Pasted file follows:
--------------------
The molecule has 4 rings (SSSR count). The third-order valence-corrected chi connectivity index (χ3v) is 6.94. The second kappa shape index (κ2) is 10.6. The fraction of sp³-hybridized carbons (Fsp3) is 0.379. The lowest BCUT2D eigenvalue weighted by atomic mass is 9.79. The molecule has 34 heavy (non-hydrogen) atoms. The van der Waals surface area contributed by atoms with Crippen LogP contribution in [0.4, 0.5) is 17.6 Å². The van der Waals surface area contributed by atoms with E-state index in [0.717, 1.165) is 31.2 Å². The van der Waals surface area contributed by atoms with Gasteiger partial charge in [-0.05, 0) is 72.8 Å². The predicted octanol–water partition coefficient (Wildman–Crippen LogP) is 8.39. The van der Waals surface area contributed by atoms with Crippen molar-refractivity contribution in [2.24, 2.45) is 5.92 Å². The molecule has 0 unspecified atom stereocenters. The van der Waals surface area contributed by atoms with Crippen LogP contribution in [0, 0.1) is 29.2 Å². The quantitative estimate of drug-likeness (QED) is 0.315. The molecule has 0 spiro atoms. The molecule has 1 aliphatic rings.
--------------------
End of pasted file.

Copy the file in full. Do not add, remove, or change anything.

The molecule has 4 rings (SSSR count). The third-order valence-corrected chi connectivity index (χ3v) is 6.94. The second kappa shape index (κ2) is 10.6. The fraction of sp³-hybridized carbons (Fsp3) is 0.379. The lowest BCUT2D eigenvalue weighted by atomic mass is 9.79. The molecule has 34 heavy (non-hydrogen) atoms. The van der Waals surface area contributed by atoms with Crippen LogP contribution in [0.4, 0.5) is 17.6 Å². The van der Waals surface area contributed by atoms with E-state index in [0.717, 1.165) is 31.2 Å². The van der Waals surface area contributed by atoms with Gasteiger partial charge in [-0.05, 0) is 72.8 Å². The predicted octanol–water partition coefficient (Wildman–Crippen LogP) is 8.39. The van der Waals surface area contributed by atoms with Crippen molar-refractivity contribution in [2.24, 2.45) is 5.92 Å². The molecule has 0 unspecified atom stereocenters. The van der Waals surface area contributed by atoms with Crippen LogP contribution in [0, 0.1) is 29.2 Å². The quantitative estimate of drug-likeness (QED) is 0.315. The molecule has 0 spiro atoms. The molecule has 1 aliphatic rings.